Hi all, I'm looking for potential solutions to a problem at a client's house.  The south facing 2 car garage gets extremely warm in the summer months.  The heat coming from the attic thru the uninsulated garage ceiling is the primary culprit.   Any advice on how we can lower the temperature in the garage is much appreciated.

Views: 312

Reply to This

Replies to This Discussion

Easy... insulate the attic ceiling. I'm not sure how much good it would do to air seal a garage ceiling, especially if walls are typical uninsulated but it would be relatively inexpensive to air seal the ceiling before insulation goes in. Also, if the door(s) face south and are not already insulated, I would consider replacing with insulated door(s), or surface-attach some foil-faced polyiso to the back of the door. Pretty? No.

There are only two methods - block the heat before it gets in & exhaust what gets in

Blocking - numerous methods like David pointed out - you can also shade it, use cool roof coatings, go with a hot roof....

With that, your garage can still get hot from things beyond what manages to get past the insulation, from cars, to people, to machinery, to... so that leaves 

Exhaust it - want to spend a ton, put a AC unit in, if not consider a fan to pull the air out & pull "fresh" in which are readily available, check out for garage exhaust kits with some even being temperature controlled

Just curious: why do you care if the garage gets hot? Do the folks spend a  lot of time in there?

Also, do you know if it is affecting indoor thermal conditions (including radiant temperatures) and energy use? I have been wondering how much my  hot garage affects the adjoining rooms. I have done some insulating & air sealing, added a roof turbine vent, and shaded a small W facing window.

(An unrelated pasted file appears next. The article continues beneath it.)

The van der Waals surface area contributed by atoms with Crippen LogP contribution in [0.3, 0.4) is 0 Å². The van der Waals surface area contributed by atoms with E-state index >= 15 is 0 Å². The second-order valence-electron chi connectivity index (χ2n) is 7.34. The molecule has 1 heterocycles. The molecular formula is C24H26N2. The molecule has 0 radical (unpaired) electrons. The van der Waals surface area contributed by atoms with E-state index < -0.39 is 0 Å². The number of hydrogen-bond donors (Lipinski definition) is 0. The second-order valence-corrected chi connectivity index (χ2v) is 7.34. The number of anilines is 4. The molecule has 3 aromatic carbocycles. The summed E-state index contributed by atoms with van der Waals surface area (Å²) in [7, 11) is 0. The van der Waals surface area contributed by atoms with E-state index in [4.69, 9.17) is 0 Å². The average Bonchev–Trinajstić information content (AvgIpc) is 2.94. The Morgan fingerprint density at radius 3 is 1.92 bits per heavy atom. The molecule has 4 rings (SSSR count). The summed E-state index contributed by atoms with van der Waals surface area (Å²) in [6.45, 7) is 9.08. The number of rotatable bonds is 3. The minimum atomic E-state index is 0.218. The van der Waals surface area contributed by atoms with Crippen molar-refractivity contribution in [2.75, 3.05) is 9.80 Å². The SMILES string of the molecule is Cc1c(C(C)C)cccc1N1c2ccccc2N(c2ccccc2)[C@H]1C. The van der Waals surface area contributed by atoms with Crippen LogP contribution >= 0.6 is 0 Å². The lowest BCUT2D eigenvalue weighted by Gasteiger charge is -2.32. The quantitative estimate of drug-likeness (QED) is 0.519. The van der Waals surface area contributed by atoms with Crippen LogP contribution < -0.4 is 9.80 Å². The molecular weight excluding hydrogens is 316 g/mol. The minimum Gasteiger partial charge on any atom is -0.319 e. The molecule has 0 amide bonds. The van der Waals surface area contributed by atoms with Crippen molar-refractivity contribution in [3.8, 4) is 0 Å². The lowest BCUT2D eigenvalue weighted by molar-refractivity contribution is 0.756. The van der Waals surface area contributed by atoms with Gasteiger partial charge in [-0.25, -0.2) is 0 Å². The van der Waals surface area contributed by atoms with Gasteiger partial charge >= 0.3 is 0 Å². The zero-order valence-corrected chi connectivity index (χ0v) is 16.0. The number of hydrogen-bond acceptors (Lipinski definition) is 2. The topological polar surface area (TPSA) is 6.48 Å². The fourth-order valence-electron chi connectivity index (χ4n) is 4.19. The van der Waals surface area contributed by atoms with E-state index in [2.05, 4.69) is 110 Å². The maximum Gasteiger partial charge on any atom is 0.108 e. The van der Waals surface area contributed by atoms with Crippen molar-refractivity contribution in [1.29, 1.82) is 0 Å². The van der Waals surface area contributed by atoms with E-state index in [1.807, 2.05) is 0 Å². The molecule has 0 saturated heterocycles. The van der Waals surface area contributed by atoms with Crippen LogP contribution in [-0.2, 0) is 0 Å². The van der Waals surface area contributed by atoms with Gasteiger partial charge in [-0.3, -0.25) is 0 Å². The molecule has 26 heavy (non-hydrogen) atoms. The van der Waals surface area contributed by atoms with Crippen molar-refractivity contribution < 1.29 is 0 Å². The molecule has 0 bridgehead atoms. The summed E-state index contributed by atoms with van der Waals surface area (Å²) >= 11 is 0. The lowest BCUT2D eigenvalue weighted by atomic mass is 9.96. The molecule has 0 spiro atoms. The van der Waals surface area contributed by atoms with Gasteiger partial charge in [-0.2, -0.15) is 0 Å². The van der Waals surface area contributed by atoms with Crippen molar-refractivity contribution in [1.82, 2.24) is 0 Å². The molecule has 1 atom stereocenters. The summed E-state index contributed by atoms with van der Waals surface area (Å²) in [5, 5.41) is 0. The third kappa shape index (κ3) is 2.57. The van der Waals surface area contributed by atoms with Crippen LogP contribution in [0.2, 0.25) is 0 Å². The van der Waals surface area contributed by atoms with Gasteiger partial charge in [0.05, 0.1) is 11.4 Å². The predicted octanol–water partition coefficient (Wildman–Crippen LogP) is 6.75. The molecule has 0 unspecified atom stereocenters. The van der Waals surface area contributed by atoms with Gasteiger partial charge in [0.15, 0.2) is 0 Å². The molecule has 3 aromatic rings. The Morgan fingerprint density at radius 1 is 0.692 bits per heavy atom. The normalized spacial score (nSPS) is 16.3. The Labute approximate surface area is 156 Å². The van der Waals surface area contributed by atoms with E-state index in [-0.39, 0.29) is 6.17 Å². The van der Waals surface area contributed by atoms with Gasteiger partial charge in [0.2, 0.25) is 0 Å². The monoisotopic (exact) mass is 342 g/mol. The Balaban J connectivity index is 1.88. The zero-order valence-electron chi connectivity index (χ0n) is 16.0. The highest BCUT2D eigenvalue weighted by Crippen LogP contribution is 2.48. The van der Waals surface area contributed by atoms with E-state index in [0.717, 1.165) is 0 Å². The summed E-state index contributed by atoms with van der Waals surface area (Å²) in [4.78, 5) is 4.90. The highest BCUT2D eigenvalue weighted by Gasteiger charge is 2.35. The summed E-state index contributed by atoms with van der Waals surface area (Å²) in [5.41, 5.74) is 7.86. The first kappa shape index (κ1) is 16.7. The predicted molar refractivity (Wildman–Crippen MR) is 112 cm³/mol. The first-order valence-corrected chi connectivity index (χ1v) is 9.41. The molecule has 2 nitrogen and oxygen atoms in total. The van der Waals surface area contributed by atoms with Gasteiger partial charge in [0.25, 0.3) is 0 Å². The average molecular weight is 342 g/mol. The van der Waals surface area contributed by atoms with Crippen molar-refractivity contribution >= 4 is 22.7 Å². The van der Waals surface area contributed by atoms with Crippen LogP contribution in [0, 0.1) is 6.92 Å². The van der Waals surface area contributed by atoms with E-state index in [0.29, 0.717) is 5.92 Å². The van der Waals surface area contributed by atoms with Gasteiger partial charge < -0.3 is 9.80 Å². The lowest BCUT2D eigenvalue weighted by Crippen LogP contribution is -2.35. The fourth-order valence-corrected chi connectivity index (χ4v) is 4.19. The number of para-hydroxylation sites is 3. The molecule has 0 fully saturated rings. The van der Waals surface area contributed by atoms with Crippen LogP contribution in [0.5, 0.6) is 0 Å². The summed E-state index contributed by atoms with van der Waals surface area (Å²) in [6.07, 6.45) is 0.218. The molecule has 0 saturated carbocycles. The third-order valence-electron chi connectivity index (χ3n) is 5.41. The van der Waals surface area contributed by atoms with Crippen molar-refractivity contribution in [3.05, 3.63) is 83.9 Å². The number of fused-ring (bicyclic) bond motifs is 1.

BTW, detached garages are recommended for reducing pollutant intrusion into homes, but it might be hard to retrofit in your case and mine.

TIA, Tom

Is A Garage Air Conditioner Worth It?


Obviously, the answer to this question will vary from garage to garage, and person to person. For many people, it may simply not be worth the time, money and effort to install an air conditioner in the garage. For others, this may be a life-saver that makes your day-to-day more comfortable.

No matter what scenario you find yourself in, ask yourself these three questions when you are trying to make your decision on whether it’s worth it for you:

How hot does it get where you live?
How many hours do you plan on spending in the garage each day?
How many months will you have to deal with the warm weather?

If the temperature outside often gets extreme in your area and you plan on spending a lot of time in your garage, it may be worth the effort to install some type of cooling device in your garage. If you don’t spend much time out there, it may be easier to just get a simple fan to keep the air circulating around you.

Mini-Split Air Conditioners

A mini-split air conditioner is another cooling option worth considering. As the name suggests, this type of air conditioner is split between the inside and outside.